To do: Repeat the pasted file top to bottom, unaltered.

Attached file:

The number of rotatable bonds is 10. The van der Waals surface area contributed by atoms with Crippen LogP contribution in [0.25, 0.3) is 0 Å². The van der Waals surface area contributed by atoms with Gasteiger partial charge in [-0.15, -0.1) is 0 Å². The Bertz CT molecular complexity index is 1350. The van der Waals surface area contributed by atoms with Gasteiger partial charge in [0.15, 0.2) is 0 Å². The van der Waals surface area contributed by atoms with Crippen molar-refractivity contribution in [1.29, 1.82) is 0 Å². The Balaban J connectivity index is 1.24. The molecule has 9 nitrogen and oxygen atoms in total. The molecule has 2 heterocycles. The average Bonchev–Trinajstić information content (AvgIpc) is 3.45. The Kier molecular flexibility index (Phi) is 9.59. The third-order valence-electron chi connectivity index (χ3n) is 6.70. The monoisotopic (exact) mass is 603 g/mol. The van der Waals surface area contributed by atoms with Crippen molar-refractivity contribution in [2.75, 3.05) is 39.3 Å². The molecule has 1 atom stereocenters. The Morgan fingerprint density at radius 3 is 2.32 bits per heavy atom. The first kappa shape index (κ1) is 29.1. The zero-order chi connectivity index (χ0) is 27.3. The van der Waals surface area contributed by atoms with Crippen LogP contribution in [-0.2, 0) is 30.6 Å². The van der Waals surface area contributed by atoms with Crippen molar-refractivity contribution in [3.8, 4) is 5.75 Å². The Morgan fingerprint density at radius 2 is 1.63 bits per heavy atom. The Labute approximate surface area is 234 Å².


The number of rotatable bonds is 10. The van der Waals surface area contributed by atoms with Crippen LogP contribution in [0.25, 0.3) is 0 Å². The van der Waals surface area contributed by atoms with Gasteiger partial charge in [-0.15, -0.1) is 0 Å². The Bertz CT molecular complexity index is 1350. The van der Waals surface area contributed by atoms with Gasteiger partial charge in [0.15, 0.2) is 0 Å². The van der Waals surface area contributed by atoms with Crippen molar-refractivity contribution in [1.29, 1.82) is 0 Å². The Balaban J connectivity index is 1.24. The molecule has 9 nitrogen and oxygen atoms in total. The molecule has 2 heterocycles. The average Bonchev–Trinajstić information content (AvgIpc) is 3.45. The Kier molecular flexibility index (Phi) is 9.59. The third-order valence-electron chi connectivity index (χ3n) is 6.70. The monoisotopic (exact) mass is 603 g/mol. The van der Waals surface area contributed by atoms with Crippen molar-refractivity contribution in [2.75, 3.05) is 39.3 Å². The molecule has 1 atom stereocenters. The Morgan fingerprint density at radius 3 is 2.32 bits per heavy atom. The first kappa shape index (κ1) is 29.1. The zero-order chi connectivity index (χ0) is 27.3. The van der Waals surface area contributed by atoms with Crippen LogP contribution in [-0.2, 0) is 30.6 Å². The van der Waals surface area contributed by atoms with Crippen molar-refractivity contribution in [3.8, 4) is 5.75 Å². The Morgan fingerprint density at radius 2 is 1.63 bits per heavy atom. The Labute approximate surface area is 234 Å².